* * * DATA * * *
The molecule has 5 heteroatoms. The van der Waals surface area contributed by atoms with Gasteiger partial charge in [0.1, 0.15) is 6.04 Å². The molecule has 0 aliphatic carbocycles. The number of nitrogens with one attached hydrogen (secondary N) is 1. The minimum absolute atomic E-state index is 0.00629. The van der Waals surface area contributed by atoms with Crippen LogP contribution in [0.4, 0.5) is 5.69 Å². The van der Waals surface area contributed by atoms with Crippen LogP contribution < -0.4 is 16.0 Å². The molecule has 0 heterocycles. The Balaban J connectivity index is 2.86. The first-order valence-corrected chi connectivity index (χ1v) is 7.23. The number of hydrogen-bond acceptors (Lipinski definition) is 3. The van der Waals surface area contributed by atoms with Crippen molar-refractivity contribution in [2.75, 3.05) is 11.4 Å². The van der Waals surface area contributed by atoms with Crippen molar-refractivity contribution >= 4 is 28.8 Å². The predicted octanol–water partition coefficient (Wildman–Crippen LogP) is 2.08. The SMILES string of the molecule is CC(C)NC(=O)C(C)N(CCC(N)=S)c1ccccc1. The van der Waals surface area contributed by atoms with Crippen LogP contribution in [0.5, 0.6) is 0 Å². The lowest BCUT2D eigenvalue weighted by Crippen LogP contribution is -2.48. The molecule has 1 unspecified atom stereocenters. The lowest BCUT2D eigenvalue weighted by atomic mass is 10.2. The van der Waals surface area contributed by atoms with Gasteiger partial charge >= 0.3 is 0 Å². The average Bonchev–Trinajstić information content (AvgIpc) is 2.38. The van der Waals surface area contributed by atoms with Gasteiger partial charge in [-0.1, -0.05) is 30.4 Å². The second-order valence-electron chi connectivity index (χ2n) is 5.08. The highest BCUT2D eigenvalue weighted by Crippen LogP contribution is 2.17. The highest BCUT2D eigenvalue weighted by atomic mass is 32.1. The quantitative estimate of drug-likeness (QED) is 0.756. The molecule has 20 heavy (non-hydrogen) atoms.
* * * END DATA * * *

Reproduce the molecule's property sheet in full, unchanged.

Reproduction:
The molecule has 5 heteroatoms. The van der Waals surface area contributed by atoms with Gasteiger partial charge in [0.1, 0.15) is 6.04 Å². The molecule has 0 aliphatic carbocycles. The number of nitrogens with one attached hydrogen (secondary N) is 1. The minimum absolute atomic E-state index is 0.00629. The van der Waals surface area contributed by atoms with Crippen LogP contribution in [0.4, 0.5) is 5.69 Å². The van der Waals surface area contributed by atoms with Crippen LogP contribution < -0.4 is 16.0 Å². The molecule has 0 heterocycles. The Balaban J connectivity index is 2.86. The first-order valence-corrected chi connectivity index (χ1v) is 7.23. The number of hydrogen-bond acceptors (Lipinski definition) is 3. The van der Waals surface area contributed by atoms with Crippen molar-refractivity contribution in [2.75, 3.05) is 11.4 Å². The van der Waals surface area contributed by atoms with Crippen molar-refractivity contribution >= 4 is 28.8 Å². The predicted octanol–water partition coefficient (Wildman–Crippen LogP) is 2.08. The SMILES string of the molecule is CC(C)NC(=O)C(C)N(CCC(N)=S)c1ccccc1. The van der Waals surface area contributed by atoms with Crippen LogP contribution in [0.5, 0.6) is 0 Å². The lowest BCUT2D eigenvalue weighted by Crippen LogP contribution is -2.48. The molecule has 1 unspecified atom stereocenters. The lowest BCUT2D eigenvalue weighted by atomic mass is 10.2. The van der Waals surface area contributed by atoms with Gasteiger partial charge >= 0.3 is 0 Å². The average Bonchev–Trinajstić information content (AvgIpc) is 2.38. The van der Waals surface area contributed by atoms with Gasteiger partial charge in [-0.1, -0.05) is 30.4 Å². The second-order valence-electron chi connectivity index (χ2n) is 5.08. The highest BCUT2D eigenvalue weighted by Crippen LogP contribution is 2.17. The highest BCUT2D eigenvalue weighted by atomic mass is 32.1. The quantitative estimate of drug-likeness (QED) is 0.756. The molecule has 20 heavy (non-hydrogen) atoms.